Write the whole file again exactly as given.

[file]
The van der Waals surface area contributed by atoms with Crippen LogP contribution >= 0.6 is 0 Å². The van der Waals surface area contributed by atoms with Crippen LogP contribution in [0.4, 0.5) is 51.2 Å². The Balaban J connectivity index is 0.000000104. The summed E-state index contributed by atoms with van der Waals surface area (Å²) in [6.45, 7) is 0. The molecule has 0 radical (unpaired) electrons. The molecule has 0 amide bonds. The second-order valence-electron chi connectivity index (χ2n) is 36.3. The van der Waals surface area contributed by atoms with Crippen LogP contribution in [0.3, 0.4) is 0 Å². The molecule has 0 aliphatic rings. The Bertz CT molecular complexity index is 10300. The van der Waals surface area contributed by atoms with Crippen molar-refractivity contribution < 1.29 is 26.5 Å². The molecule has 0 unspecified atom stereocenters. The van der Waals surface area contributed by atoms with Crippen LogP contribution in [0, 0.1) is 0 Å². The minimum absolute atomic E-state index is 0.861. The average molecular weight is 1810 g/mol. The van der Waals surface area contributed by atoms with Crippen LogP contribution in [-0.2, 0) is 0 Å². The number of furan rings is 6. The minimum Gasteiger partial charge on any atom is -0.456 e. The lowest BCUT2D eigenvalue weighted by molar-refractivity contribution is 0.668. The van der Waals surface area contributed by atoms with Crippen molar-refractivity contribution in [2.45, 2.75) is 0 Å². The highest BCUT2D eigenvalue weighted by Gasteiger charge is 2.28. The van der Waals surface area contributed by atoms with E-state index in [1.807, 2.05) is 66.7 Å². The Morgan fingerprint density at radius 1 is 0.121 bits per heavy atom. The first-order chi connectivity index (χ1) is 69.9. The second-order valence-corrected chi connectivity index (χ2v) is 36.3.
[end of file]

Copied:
The van der Waals surface area contributed by atoms with Crippen LogP contribution >= 0.6 is 0 Å². The van der Waals surface area contributed by atoms with Crippen LogP contribution in [0.4, 0.5) is 51.2 Å². The Balaban J connectivity index is 0.000000104. The summed E-state index contributed by atoms with van der Waals surface area (Å²) in [6.45, 7) is 0. The molecule has 0 radical (unpaired) electrons. The molecule has 0 amide bonds. The second-order valence-electron chi connectivity index (χ2n) is 36.3. The van der Waals surface area contributed by atoms with Crippen LogP contribution in [0.3, 0.4) is 0 Å². The molecule has 0 aliphatic rings. The Bertz CT molecular complexity index is 10300. The van der Waals surface area contributed by atoms with Crippen molar-refractivity contribution < 1.29 is 26.5 Å². The molecule has 0 unspecified atom stereocenters. The van der Waals surface area contributed by atoms with Crippen LogP contribution in [0, 0.1) is 0 Å². The minimum absolute atomic E-state index is 0.861. The average molecular weight is 1810 g/mol. The van der Waals surface area contributed by atoms with Crippen LogP contribution in [-0.2, 0) is 0 Å². The number of furan rings is 6. The minimum Gasteiger partial charge on any atom is -0.456 e. The lowest BCUT2D eigenvalue weighted by molar-refractivity contribution is 0.668. The van der Waals surface area contributed by atoms with Crippen molar-refractivity contribution in [2.45, 2.75) is 0 Å². The highest BCUT2D eigenvalue weighted by Gasteiger charge is 2.28. The van der Waals surface area contributed by atoms with E-state index in [1.807, 2.05) is 66.7 Å². The Morgan fingerprint density at radius 1 is 0.121 bits per heavy atom. The first-order chi connectivity index (χ1) is 69.9. The second-order valence-corrected chi connectivity index (χ2v) is 36.3.